Client Plugin API

FlipperPlugin

To build a client plugin, implement the FlipperPlugin interface.

The ID that is returned from your implementation needs to match the name defined in your JavaScript counterpart's package.json.

public class MyFlipperPlugin implements FlipperPlugin {
private FlipperConnection mConnection;
@Override
public String getId() {
return "MyFlipperPlugin";
}
@Override
public void onConnect(FlipperConnection connection) throws Exception {
mConnection = connection;
}
@Override
public void onDisconnect() throws Exception {
mConnection = null;
}
@Override
public boolean runInBackground() {
return false;
}
}
@interface MyFlipperPlugin : NSObject<FlipperPlugin>
@end
@implementation MyFlipperPlugin
- (NSString*)identifier { return @"MyFlipperPlugin"; }
- (void)didConnect:(FlipperConnection*)connection {}
- (void)didDisconnect {}
- (BOOL)runInBackground {}
@end
class MyFlipperPlugin : public FlipperPlugin {
public:
std::string identifier() const override { return "MyFlipperPlugin"; }
void didConnect(std::shared_ptr<FlipperConnection> conn) override;
void didDisconnect() override;
bool runInBackground() override;
};

Please note that using Flipper from JavaScript in React Native requires the package react-native-flipper to be installed in the hosting application.

import {addPlugin} from 'react-native-flipper';
addPlugin({
getId() {
return 'MyFlipperPlugin';
},
onConnect(connection) {
console.log("connected");
},
onDisconnect() {
console.log("disconnected");
},
runInBackground() {
return false;
}
})

Using FlipperConnection

onConnect will be called when your plugin becomes active. This will provide a FlipperConnection allowing you to register receivers for desktop method calls and respond with data.

connection.receive("getData", new FlipperReceiver() {
@Override
public void onReceive(FlipperObject params, FlipperResponder responder) throws Exception {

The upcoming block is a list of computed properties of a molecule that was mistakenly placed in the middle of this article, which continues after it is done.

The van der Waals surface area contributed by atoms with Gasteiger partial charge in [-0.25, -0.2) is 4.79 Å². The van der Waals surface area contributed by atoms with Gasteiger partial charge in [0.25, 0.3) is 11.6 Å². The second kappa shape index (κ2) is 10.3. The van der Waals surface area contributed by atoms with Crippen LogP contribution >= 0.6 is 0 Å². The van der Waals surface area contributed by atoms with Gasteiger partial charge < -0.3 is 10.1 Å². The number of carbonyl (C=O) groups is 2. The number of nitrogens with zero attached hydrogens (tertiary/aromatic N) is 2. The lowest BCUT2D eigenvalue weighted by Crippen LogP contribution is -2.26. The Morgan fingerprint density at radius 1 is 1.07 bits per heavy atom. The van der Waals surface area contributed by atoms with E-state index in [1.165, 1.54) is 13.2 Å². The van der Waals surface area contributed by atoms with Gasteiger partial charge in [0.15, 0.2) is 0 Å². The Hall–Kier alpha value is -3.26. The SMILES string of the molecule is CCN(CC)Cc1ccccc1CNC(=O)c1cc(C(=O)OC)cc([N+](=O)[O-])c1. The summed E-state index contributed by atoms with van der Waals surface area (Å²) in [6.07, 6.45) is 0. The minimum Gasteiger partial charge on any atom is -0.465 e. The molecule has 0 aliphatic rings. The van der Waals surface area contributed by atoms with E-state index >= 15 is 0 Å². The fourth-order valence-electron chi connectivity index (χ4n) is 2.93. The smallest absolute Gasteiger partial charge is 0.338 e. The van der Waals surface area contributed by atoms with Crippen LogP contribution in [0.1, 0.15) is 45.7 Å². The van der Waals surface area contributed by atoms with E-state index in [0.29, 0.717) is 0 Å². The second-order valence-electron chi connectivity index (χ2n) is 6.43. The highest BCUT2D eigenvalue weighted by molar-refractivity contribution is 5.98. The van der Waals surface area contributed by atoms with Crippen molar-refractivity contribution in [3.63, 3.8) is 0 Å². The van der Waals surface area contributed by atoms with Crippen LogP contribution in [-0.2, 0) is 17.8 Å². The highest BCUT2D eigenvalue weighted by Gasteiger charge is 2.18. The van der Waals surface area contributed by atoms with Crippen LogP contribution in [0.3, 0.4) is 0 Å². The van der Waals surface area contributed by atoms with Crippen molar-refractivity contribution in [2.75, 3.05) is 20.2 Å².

responder.success(
new FlipperObject.Builder()
.put("data", MyData.get())
.build());
}
});
@interface MyFlipperPlugin : NSObject<FlipperPlugin>
@end
@implementation MyFlipperPlugin
- (NSString*)identifier { return @"MyFlipperPlugin"; }
- (void)didConnect:(FlipperConnection*)connection
{
[connection receive:@"getData" withBlock:^(NSDictionary *params, FlipperResponder *responder) {
[responder success:@{
@"data":[MyData get],
}];
}];
}
- (void)didDisonnect {}
@end
void MyFlipperPlugin::didConnect(std::shared_ptr<FlipperConnection> conn) {
conn->receive("getData", [](const folly::dynamic &params,
std::unique_ptr<FlipperResponder> responder) {
dynamic response = folly::dynamic::object("data", getMyData());
responder->success(response);
});
}
addPlugin({
getId() {
return 'MyFlipperPlugin';
},
onConnect(connection) {
console.log("connected");
connection.receive("getData", (data, responder) => {
console.log("incoming data", data);
// respond with some data
responder.success({
ack: true
});
});
},
// ...as-is
})

Push data to the desktop

You don't have to wait for the desktop to request data though, you can also push data directly to the desktop. If the JS plugin subscribes to the same method, it will receive the data.

connection.send("MyMessage",
new FlipperObject.Builder()
.put("message", "Hello")
.build()
[connection send:@"getData" withParams:@{@"message":@"hello"}];
void MyFlipperPlugin::didConnect(std::shared_ptr<FlipperConnection> conn) {
dynamic message = folly::dynamic::object("message", "hello");
conn->send("getData", message);
}
addPlugin({
getId() {
return 'MyFlipperPlugin';
},
onConnect(connection) {
console.log("connected");
connection.send("newRow", { message: "Hello" });
},
// ...as-is
})

Background Plugins

In some cases you may want to provide data to Flipper even when your plugin is not currently active. Returning true in runInBackground() will result in onConnect being called as soon as Flipper connects, and allow you to use the connection at any time. See the Client Plugin Lifecycle for more details.

This should be used in combination with a persistedStateReducer on the desktop side. See the JS Plugin API for details.

The benefit is that the desktop plugin can process this data in the background and fire notifications. It also reduces the number of renders and time taken to display the data when the plugin becomes active.

Please note that a background plugin could keep some data in memory until a Flipper connection is available, for example to keep statistics about the app startup process. However, a plugin shouldn't assume it will eventually get a connection, since this depends on whether the user has enabled the plugin on the Desktop side. So make sure to not store unbounded amounts of data!